The 26 Biggest Milestones in the Space Race

The 26 Biggest Milestones in the Space Race

The Cold War was more than a buildup of arms, it was also a space race between the United States and the Soviet Union that began with the launching of Sputnik in 1957 and culminated with “…one giant leap for mankind.”

The U.S.S.R. put the first satellite into orbit, the first man into orbit, the first woman into orbit, and accomplished the first spacewalk — even though the U.S. was always close behind with these achievements.

But when America was able to orbit and land a man on the moon first, the race was effectively over. The story then became became one of cooperation as the U.S. and Soviet Union teamed up for the Apollo-Soyuz Test Project and later at the International Space Station.

To compile this list, 24/7 Tempo reviewed material from the National Aeronautics and Space Administration (NASA), as well as websites such as archives.gov, and phys.org.

The competition for supremacy in space made national heroes of Yuri Gagarin, John Glenn, Valentina Tereshkova, and Neil Armstrong, among many other astronauts and cosmonauts in the 20th century. But it also accelerated technological advances and product developments — these are 30 inventions we use everyday that were actually created for space exploration.

Source: NASA / Asif A. Siddiqi

1. October 4, 1957: First artificial satellite

Sputnik I, the world’s first artificial satellite, was launched into space on October 4, 1957. The Soviet Union surprised the U.S. with its achievement, beginning the space age and the space race between the two superpowers. Sputnik, named after the Russian word for “satellite,” circled Earth once every 96 minutes and could be viewed with binoculars before sunrise or after sunset. The satellite orbited the Earth until 1958, when it burned up in the atmosphere.

Source: Keystone / Getty Images

2. November 3, 1957: First living being to orbit Earth

Before there was one giant leap for mankind, animalkind was paving the way for humans in space. Scientists were unsure of the effects of prolonged weightlessness on humans, and wanted to test the possible dangers of space flight on animals first. American and Russian space programs used animals — typically monkeys, chimps, and dogs — to experiment, starting in the late 1940s. These experiments were not always successful, with several of the animals dying in the process. The first animal to be launched into orbit was no exception. On November 3, 1957, the Soviet Union launched Sputnik II with a dog named Laika (“Barker”). A stray dog, who was quickly trained, she died within hours, and without a viable re-entry plan, was never recovered from space.

Source: NASA

3. January 31, 1958: Explorer 1

Spurred by the Soviet Union’s launch of Sputnik, the U.S. ramped up its own efforts to put a satellite into orbit. The first attempt exploded on national television during the launch. But about two months later, on January 31, 1958, NASA succeeded with Explorer 1, designed by the Jet Propulsion Laboratory. The satellite made one orbit about every 115 minutes, until burning up in Earth’s atmosphere on March 31, 1970. Explorer 1’s main science instrument was a cosmic ray detector that measured the radiation environment in Earth orbit, which revealed a much lower cosmic ray count than previously thought.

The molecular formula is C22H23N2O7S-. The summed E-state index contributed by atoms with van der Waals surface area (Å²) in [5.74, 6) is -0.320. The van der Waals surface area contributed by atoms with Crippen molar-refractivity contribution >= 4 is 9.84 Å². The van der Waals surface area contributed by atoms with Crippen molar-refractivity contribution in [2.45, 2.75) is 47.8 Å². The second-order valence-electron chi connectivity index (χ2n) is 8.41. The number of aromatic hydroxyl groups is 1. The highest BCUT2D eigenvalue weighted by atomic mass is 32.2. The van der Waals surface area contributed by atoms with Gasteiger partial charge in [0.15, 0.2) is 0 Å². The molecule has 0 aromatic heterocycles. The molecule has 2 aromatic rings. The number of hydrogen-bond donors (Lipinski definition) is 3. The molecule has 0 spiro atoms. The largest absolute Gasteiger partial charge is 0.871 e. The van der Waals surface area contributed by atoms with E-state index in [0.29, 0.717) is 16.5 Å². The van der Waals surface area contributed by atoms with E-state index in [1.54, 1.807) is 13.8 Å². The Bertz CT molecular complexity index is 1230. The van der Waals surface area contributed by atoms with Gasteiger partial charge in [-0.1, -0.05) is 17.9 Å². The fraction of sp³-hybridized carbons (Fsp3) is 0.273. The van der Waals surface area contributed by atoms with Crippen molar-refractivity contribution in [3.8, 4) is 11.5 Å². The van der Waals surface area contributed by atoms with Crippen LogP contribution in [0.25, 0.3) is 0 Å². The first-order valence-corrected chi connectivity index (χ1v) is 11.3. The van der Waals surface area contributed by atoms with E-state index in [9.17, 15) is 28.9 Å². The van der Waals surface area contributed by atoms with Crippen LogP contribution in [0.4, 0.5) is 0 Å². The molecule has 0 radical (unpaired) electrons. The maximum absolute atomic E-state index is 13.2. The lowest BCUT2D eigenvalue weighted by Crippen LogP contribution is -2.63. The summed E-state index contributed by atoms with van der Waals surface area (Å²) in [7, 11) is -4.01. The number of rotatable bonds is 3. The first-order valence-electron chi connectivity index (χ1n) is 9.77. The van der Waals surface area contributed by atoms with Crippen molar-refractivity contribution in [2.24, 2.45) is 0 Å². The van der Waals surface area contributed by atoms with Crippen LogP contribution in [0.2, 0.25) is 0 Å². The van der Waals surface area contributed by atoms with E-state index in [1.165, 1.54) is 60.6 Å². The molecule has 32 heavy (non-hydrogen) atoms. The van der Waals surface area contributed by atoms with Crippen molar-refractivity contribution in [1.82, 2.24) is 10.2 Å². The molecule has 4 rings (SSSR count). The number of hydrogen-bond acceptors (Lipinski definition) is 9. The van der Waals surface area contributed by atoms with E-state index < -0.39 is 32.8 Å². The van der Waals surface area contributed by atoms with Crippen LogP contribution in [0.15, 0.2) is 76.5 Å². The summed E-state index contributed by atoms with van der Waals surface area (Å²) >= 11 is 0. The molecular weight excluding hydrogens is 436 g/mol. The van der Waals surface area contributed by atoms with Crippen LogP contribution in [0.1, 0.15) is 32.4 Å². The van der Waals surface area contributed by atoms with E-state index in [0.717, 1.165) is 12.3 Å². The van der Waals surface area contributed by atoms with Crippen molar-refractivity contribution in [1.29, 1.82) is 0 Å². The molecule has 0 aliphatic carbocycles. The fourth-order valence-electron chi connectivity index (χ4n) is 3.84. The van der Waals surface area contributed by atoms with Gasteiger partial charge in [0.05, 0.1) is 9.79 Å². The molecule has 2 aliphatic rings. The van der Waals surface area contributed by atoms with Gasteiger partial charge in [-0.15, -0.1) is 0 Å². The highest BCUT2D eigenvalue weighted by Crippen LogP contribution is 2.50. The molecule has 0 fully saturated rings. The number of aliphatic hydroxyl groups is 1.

Source: Keystone / Getty Images

4. May 28, 1959: First primates to successfully return to Earth

A rhesus monkey named Albert I was first launched into space from White Sands, New Mexico on June 11, 1948 to test the effects of long-term weightlessness on humans. Albert died during his flight, and subsequent flights with other test monkeys also failed to recover a subject alive. Finally, on May 28, 1959, a rhesus monkey named Able and a squirrel monkey named Baker reached an altitude of 300 miles and survived the entire journey. Unfortunately, Able died only a few days later from anesthesia complications while doctors were removing an electrode from under her skin. Baker died of kidney failure at age 27 in 1984.

Source: NASA

5. September 14, 1959: First man-made object to reach the moon

The Soviet probe Luna 2 crashed onto the surface of the moon on September 14, 1959, becoming the first man-made object to reach it. Part of its mission was also to experiment on the behavior of gas in space, confirm that the moon had no appreciable magnetic field, and look for evidence of radiation belts. Luna 2 was part of a series of unmanned lunar probes launched by the Soviet Union. Luna 1 (January 2, 1959) was the first to escape Earth’s gravity, but failed to reach the moon.

Source: NASA

6. January 31, 1961: First chimp in space

Although several animals preceded him in the space program, Ham was the first hominid to be launched into space on January 31, 1961. His mission also helped pave the way for America’s first human astronaut, Alan Shepard. Ham, whose name was an acronym for the Holloman Aerospace Medical Center, where he was trained, performed well during the flight, only suffering from fatigue and mild dehydration. He became a celebrity after the launch, even appearing on the cover of Life magazine. Ham lived the rest of his days at the National Zoo in Washington, D.C, and the North Carolina Zoological Park, where he died at age 26 in 1983.

Source: Keystone / Getty Images

7. April 12, 1961: First man in space

Cosmonaut Yuri Alekseyevich Gagarin became the first human to fly into space on April 12, 1961, once again giving the Soviet Union a win in the space race. Orbiting the Earth aboard the spacecraft Vostok 1, his flight took 108 minutes, reaching an altitude of 187 miles, in just over one orbit. The U.S had planned on launching its first manned space flight the following month, but wouldn’t achieve what Gagarin had, orbiting the Earth, until the following year. Gagarin became an international hero, and at home earned the title of Hero of the Soviet Union, with monuments and museum exhibits still honoring him to this day. The Soviet Union, wary of sending a national hero into space, allowed him to test flights for the air force, but he died on the job in 1968. His remains are interred at the Kremlin.

Source: nasacommons / Flickr

8. May 5, 1961: First American in space